Invented by Edward Fry, an educator and language instructor, Fry’s Readability Formula and accompanying graph is a method for determining the reading level, or difficulty, of a given piece of writing. It is based on a formula which counts the number of sentences and syllables and then plots those results on Fry’s Readability Graph (picture below).

The formula has many uses, such as assessments for school children’s reading levels. It is also sometimes used as a way to determine how accessible a document is for the public. For example, determining whether a description of a health care policy can be understood by a wide segment of the public in order to minimize misunderstanding.

Edward Fry

Born in Los Angeles, California in 1925, Edward Fry attended Occidental College and served in the Merchant Marines during World War II. After he completed college he went on to work at Loyola University in New Orleans and then as a full professor at Rutgers University in New Jersey.

While teaching reading Fry invented to readability formula as a way to measure the difficulty of a given passage of reading or a book. It became a commonly employed tool for assessing reading levels and difficulty, especially by school systems. Fry also developed a system to teach reading for the Peace Corps.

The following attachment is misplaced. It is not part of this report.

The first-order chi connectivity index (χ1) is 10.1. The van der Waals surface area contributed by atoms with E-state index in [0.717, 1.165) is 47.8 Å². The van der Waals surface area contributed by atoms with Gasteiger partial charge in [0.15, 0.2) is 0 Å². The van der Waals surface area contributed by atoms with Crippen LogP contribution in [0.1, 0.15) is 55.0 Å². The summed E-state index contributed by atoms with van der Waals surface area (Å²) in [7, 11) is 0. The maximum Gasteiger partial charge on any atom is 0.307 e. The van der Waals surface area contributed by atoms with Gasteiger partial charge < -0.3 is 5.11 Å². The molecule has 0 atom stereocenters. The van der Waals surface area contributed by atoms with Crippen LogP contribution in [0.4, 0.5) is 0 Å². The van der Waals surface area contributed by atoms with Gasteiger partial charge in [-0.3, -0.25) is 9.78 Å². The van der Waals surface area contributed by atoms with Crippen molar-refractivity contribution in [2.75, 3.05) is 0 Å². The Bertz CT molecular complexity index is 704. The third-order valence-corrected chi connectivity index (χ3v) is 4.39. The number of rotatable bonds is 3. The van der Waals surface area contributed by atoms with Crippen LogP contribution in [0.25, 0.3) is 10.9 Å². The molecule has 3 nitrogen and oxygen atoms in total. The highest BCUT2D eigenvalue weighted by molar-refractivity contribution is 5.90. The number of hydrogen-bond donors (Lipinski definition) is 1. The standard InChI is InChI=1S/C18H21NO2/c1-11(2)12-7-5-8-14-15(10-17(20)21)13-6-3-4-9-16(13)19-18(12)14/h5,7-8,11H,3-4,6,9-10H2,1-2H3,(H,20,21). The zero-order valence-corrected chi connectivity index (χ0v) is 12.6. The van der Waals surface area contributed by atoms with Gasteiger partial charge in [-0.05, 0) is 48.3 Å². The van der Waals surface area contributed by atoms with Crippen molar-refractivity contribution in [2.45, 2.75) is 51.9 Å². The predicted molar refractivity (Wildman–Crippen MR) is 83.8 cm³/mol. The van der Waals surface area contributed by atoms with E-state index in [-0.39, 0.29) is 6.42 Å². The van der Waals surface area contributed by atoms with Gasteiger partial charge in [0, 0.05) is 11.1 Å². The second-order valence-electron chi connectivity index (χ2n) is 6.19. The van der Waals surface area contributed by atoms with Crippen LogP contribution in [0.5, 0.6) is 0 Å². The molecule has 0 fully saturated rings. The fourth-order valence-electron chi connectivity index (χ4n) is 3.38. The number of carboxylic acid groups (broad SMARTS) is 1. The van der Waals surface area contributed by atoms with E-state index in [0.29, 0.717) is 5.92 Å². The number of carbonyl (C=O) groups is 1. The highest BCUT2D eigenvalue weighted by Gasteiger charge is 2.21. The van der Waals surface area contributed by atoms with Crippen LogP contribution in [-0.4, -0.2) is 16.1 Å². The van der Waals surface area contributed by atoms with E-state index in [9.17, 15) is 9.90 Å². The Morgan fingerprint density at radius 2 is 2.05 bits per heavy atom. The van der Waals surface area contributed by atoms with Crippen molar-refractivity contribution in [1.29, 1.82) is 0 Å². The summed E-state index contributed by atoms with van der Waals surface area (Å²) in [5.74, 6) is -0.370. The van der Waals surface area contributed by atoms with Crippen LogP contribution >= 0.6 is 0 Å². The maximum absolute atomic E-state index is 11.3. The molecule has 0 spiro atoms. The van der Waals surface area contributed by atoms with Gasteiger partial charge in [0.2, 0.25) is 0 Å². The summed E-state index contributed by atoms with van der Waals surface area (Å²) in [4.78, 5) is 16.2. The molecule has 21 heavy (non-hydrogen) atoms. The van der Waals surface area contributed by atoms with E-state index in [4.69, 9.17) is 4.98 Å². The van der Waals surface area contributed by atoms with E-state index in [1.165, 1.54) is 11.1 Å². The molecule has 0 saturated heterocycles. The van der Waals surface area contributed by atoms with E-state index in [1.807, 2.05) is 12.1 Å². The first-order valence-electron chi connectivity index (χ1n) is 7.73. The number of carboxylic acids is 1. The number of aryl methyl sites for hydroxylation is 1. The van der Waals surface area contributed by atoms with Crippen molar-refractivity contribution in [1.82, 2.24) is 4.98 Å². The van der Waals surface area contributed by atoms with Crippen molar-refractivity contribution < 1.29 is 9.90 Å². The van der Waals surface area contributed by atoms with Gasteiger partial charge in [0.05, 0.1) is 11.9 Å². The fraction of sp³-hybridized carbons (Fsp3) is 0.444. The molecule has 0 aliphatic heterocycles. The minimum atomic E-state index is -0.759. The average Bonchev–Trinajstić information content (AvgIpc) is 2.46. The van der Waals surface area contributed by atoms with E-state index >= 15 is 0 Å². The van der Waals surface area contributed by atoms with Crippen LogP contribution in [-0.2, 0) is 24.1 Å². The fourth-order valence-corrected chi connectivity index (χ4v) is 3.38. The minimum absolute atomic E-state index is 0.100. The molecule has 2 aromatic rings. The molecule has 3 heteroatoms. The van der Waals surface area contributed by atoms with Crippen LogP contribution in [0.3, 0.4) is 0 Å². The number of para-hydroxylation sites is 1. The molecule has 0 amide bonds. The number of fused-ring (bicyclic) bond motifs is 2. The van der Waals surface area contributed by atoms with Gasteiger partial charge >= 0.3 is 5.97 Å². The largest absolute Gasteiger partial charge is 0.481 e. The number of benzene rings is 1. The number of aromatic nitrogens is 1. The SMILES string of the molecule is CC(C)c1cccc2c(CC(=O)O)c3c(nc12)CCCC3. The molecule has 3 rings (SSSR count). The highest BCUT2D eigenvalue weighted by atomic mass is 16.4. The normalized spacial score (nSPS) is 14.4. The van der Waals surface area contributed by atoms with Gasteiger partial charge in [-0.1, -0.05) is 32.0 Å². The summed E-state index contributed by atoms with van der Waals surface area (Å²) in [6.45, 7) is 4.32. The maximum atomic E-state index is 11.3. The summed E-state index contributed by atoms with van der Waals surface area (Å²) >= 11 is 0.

He also had a great interest in Africa and three times taught at universities in Africa. During his third stint he helped establish the University Press for Africa University in Zimbabwe. He was president of the National Reading Conference, the International Reading Association and the New Jersey Reading Association addition to being a Fulbright Scholar.

How the formula works

Fry originally developed the reading formula for high school aged material. He then went on to expand its use to primary school and eventually to college level reading material. He felt that a person’s vocabulary continued to grow during college, but such ability is contingent on the subject and the student.

The formula, which is graph based, works in five steps.

  1. Choose three 100-word passages randomly from a reading sample. Numbers, initializations, such as “Mr.” or “CEO”, are included in the word count.
  2. Count how many sentences are in each of the passages. Estimate the fraction of the last sentence to the nearest 1/10th.
  3. Count the number of syllables in each of the passages. For numbers, each one counts as one word and each numeral counts as one syllable; therefore, 1998 would be one word, but four syllables. Then fill in the following table: 
  4. When all the averages are tallied, plot the average sentence length and number of syllables on the graph below: 
  5. The area in which the averages fall is the comparable grade level for the passage. If there is a great deal of variability in the scores select new samples.

Further resources